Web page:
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UI honors new fellows

BY NICK MOFFITT | SEPTEMBER 12, 2014 5:00 AM

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Outstanding contributions to their field of expertise, society, and professions, mixed with a dedication to the University of Iowa, are some of the criteria used to decide selections for the University of Iowa Alumni Fellows.

Now in its 16th year, the program selects five UI alumni who stand out in their fields. Their respective departments nominate them, but the College of Liberal Arts and Sciences dean and associate deans make the choices.

On Thursday, the College of Liberal Arts and Sciences, in collaboration with the UI Alumni Association, held an event to honor the 2014 fellows as well as ask them questions in a panel-style discussion.

“Every year, we get 10 to 15 nominations,” said Nic Arp, the director of strategic communication for the  College of Liberal Arts and Sciences. “We look for those who have really had an impact.”

Arp said the UI Fellows spend numerous days on campus giving presentations, talking to classes, and speaking at an event to accept their awards.

Bruce Gronbeck

Gronbeck, who received a master's degree from the UI in 1965 and a Ph.D. in 1970, died just one day before he was scheduled to receive his UI Fellows award.

Throughout his life, Gronbeck spent 51 years affiliated with the UI as a professor in the Communication Studies Department.

Walid Afifi, the director of communications studies, spoke for Gronbeck at the event and said he was a Hawkeye through and through.

Gronbeck mentored 65 graduate students during his time at the university, something Afifi said is almost unheard of in rhetoric scholarship.

“He really just gave his life to his students,” Afifi said.

Shelley Minteer

Shelley Minteer earned a Ph.D. from the UI in 2000 and has since gone on to hold more than 40 patents. She also founded Akermin Inc., which works to aid in climate change with the development of enzyme-based CO2 sequestration.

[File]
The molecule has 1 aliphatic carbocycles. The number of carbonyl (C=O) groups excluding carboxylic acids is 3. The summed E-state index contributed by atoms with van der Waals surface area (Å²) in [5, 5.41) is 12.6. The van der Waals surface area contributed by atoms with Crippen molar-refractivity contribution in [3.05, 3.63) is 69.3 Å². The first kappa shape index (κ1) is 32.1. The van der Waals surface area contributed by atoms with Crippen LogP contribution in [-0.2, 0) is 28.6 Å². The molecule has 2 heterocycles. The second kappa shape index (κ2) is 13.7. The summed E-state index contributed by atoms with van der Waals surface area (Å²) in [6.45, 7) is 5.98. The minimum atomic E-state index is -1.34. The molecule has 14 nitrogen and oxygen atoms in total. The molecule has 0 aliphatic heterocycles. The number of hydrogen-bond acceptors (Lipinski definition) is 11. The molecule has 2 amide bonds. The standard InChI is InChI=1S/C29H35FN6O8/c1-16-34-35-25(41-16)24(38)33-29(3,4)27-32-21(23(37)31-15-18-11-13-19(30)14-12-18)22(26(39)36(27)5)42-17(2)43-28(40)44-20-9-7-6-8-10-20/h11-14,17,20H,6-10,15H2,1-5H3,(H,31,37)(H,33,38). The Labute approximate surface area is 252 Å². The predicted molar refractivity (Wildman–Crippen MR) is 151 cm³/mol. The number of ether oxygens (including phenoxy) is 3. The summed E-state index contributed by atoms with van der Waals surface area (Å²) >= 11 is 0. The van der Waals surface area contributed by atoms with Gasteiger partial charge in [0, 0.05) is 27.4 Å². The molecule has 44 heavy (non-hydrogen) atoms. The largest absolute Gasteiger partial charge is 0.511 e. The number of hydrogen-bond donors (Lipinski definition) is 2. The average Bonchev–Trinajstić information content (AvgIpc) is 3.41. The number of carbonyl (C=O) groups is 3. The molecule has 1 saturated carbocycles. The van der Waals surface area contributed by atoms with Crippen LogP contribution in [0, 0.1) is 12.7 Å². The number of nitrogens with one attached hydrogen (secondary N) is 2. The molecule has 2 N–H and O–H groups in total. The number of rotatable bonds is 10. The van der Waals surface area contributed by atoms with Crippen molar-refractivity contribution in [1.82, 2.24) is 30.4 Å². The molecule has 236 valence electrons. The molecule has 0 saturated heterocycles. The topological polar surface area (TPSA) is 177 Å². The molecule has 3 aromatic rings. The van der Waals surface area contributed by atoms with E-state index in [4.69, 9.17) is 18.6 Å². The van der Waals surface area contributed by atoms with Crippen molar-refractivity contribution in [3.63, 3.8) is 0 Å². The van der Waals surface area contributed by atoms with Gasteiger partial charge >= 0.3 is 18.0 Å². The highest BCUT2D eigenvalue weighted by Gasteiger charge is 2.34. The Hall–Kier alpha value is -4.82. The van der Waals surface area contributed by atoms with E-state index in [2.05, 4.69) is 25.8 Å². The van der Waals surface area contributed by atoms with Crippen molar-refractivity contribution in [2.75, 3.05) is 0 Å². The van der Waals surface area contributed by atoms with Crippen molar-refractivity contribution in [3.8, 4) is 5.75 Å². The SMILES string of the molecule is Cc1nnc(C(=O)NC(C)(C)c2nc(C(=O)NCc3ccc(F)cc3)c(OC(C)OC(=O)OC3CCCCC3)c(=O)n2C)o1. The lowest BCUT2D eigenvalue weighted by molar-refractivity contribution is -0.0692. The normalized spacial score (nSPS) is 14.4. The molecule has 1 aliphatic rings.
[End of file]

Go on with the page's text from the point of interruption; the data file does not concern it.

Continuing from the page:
“When I left [the UI], I knew I wanted to be an academic chemist,” she said. “The love of learning and love of mentoring I saw here is what shaped me.”

Minteer is a USTAR professor of chemistry and materials science and engineering at the University of Utah. As a USTAR professor, she is part of the Utah Science Technology and Research initiative at the university.

She said her time at the UI opened her to collaboration and communication with peers, something that helped make her the scientist she is today.

Timothy Pounds

Timothy Pounds said when his mother made him move to Iowa during his teenage years, he was angry. Now, though, he said he could not be more thankful.

“You were right, mom; moving to Iowa was the right decision,” Pounds said during his Fellows speech.

Pounds now works as a senior Foreign Service officer at the U.S. State Department and serves as deputy chief of mission in Bahrain.

Pounds said he has called himself “Middle-East obsessed” since his days in Schaeffer Hall.

“My career as a diplomat began in the College of Liberal Arts and Sciences,” he said.

Corinna Zarek

Corinna Zarek said her experiences in the College of Liberal Arts and Sciences, as well as at The Daily Iowan, shaped her into the person she is today.

Zarek graduated from the UI in 2001, and she also holds a degree from the UI College of Law.

“We learn by doing,” Zarek said during her speech. “And at The Daily Iowan, I was thrown into the fire and just did it.”

She serves as the open-government adviser in the Office of Science and Technology Policy in the Executive Office of the White House.

Hope Edelman

Hope Edelman said she came to the university hopeful to just get one piece published.

After graduating from the UI Nonfiction Writing Program in 1992, her memoir, Motherless Daughters: The Legacy of Loss became a New York Times bestseller in 1994.

Edelman serves as an ambassador for the UI Nonfiction Writing Program and teaches in the Iowa Summer Writing Festival, and she teaches at Antioch University Los Angeles.

Although she lives in Los Angeles, she says Iowa City will always be special to her.

“I bring my family back here every summer for four to six weeks,” she said. “I want to teach them Midwestern values and what it means to live in a small town.”


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